Russian state-backed hacking crew Fancy Bear (aka APT28) is distributing malware-riddled files with a suggested link to the recent Lion Air crash in order to dupe government workers into downloading software nasties – and has developed a new remote-access trojan called Cannon, according to Palo Alto Networks.
Researchers from the firm spotted a Word file being targeted at "several government entities around the globe" called
crash list(Lion Air Boeing 737).docx. The filename refers to the recent fatal crash in October of a nearly-new Boeing 737 Max 8, Lion Air flight 610, which killed all 181 aboard in October.
"This document appeared to be targeting a government organization dealing with foreign affairs in Europe via spear-phishing. Once the user attempts to open the document, Microsoft Word immediately attempts to load [a] remote template containing a malicious macro and payload," said Palo Alto in a report about the dodgy doc, which it pointed out did not "contain any pertinent content to the Lion Air tragedy theme seen in the filename".
Those governmental orgs included ones located in "North America, Europe and a former USSR state".
The remote template is downloaded from a command 'n' control server run by the attackers. If that server is offline, the document fails to download anything and so appears mostly innocuous. Palo Alto found that even once the user downloaded and executed the macro, nothing happened until the user closed Word, thanks to the malware author's use of Word's
AutoClose macro function.
"The macro executes this payload in a rather interesting way by loading the dropped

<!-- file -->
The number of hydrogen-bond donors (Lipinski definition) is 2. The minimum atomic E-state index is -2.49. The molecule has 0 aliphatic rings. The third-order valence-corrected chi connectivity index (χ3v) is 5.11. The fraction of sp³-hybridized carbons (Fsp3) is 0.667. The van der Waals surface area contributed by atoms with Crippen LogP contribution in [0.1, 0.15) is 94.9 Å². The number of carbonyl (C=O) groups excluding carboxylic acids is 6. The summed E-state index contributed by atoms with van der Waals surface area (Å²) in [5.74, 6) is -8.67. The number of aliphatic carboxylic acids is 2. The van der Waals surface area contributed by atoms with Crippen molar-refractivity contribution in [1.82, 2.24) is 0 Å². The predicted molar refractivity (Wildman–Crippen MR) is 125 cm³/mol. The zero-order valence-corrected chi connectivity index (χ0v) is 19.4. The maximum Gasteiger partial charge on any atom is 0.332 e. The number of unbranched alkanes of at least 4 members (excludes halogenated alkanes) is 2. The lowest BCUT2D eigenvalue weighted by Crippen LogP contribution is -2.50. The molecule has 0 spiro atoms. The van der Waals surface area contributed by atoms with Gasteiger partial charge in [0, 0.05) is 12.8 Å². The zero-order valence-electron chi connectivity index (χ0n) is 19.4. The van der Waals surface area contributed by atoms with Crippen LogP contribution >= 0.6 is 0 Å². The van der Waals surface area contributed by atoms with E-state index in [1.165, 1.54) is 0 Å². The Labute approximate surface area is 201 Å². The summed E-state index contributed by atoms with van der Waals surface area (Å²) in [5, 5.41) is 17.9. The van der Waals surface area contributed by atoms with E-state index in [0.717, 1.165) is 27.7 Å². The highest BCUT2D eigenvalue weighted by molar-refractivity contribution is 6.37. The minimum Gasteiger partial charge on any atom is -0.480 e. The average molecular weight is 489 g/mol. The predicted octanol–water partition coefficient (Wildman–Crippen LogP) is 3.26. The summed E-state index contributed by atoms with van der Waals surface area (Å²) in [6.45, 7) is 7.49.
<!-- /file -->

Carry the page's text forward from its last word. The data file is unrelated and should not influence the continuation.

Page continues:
~temp.docm document and calling a function within its embedded macro to run the payload," added Palo Alto. "We believe the creator of this delivery document chose to run the payload from the dropped file as an evasion technique."
Having downloaded a variant of the Zebrocy trojan as its payload, the malware, then maps whatever storage devices the host machine has connected, screenshots its system info and beams all that back to the C2 server.
Yup, it's the Russians again
The Cannon trojan, identified by Palo Alto in a variation of the first payload file, carries out much the same functions as Zebrocy, though it relies on talking to email servers hosted in the Czech Republic for its command and control functions.
Summing up, Palo Alto said: "The Sofacy [APT28] threat group continues to target government organizations in the EU, US, and former Soviet states to deliver the Zebrocy tool as a payload. In these attacks, the delivery documents used to install Zebrocy used remote templates, which increases the difficulty to analyse the attack as an active C2 server is needed to obtain the macro-enabled document."
APT28, referred to by Palo Alto in its report as Sofacy, is a Russian state-backed hacker crew that is increasingly well known by Western cybersecurity firms and state organisations. The group is active and prolific, cranking out new strains of malware that keep the infosec sector on its toes. ®